"Sea of Love," credited as being by Phil Phillips with the Twilights, almost aced the pop Top 100 chart on August 24, 1959, but had to settle for the number two spot. It remains, however, one of the more enduring remade and popular songs of the '50s. In 1958, Phil Phillips (born John Baptiste) was a young, frustrated guitar player who worked as a bellboy in Lake Charles, LA. Baptiste wrote "Sea of Love" to serenade a love interest, which didn't pan out, but he continued to practice his song. One day he was overheard by a friend of George Khoury, a local record producer who had worked with a female group called Cookie and the Cupcakes. Khoury took Baptiste to the studio, added some friends for backing vocals, and nailed the song down after multiple takes. Before the release, Khoury suggested that Baptiste use his middle name, Phillip, and Baptiste wound up becoming Phil Phillips. The song was first released on an independent label owned by Khoury, but it started selling so well that he leased it to Mercury Records for national distribution. Four follow-ups flopped; despite having Brook Benton and the Jordanaires on backing vocals and Clyde Otis producing, the newly christened Phil Phillips would never see the Top 40 again. Phillips complains to this day that the only money he received for his recording efforts was 6,800 dollars.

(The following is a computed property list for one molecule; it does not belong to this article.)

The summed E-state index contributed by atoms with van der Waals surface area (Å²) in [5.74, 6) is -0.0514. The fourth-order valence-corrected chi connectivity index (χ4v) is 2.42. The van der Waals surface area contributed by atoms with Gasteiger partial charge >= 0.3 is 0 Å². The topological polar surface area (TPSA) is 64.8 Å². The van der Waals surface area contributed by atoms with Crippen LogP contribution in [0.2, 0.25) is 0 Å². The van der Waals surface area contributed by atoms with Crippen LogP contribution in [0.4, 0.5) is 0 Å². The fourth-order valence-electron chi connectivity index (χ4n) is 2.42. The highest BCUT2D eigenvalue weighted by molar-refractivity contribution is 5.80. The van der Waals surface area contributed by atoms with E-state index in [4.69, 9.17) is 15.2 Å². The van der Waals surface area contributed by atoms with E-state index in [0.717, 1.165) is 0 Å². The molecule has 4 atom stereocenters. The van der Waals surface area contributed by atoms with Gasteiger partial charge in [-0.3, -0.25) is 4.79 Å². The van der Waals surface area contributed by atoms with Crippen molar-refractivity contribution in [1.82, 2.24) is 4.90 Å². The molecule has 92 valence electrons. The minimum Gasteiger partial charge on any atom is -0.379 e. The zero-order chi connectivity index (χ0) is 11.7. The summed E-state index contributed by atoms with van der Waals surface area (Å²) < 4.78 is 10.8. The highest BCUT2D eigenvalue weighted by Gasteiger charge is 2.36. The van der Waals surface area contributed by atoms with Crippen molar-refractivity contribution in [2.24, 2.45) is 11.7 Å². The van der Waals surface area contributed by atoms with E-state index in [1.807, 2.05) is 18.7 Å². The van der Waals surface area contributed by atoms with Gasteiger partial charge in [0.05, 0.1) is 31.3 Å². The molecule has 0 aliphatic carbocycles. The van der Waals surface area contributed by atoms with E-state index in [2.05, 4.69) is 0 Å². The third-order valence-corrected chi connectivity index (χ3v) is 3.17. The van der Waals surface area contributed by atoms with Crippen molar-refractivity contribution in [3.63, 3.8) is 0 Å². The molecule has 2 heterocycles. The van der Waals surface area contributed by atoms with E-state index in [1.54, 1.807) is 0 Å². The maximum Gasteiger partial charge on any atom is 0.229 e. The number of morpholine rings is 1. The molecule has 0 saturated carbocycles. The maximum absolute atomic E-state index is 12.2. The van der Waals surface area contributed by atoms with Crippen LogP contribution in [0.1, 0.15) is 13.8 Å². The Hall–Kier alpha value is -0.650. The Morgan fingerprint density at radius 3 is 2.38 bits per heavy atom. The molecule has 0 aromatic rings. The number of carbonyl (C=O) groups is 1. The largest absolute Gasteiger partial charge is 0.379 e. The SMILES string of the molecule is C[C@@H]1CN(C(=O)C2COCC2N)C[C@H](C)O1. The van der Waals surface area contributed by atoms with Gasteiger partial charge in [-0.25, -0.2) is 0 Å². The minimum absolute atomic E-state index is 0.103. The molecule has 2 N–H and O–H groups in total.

Del Shannon redid "Sea of Love" in 1982 and it charted at number 33; the Honeydrippers waxed it two years later and nearly duplicated Phillips with a number three showing. Later in the '80s he produced the song for the Fire Ants, a group that consisted of five of his children. Additionally, a movie titled Sea of Love, featuring Al Pacino and Ellen Barkin, was released in 1989. Phillips worked as a DJ at KJEF in Jennings, LA, well into the '90s.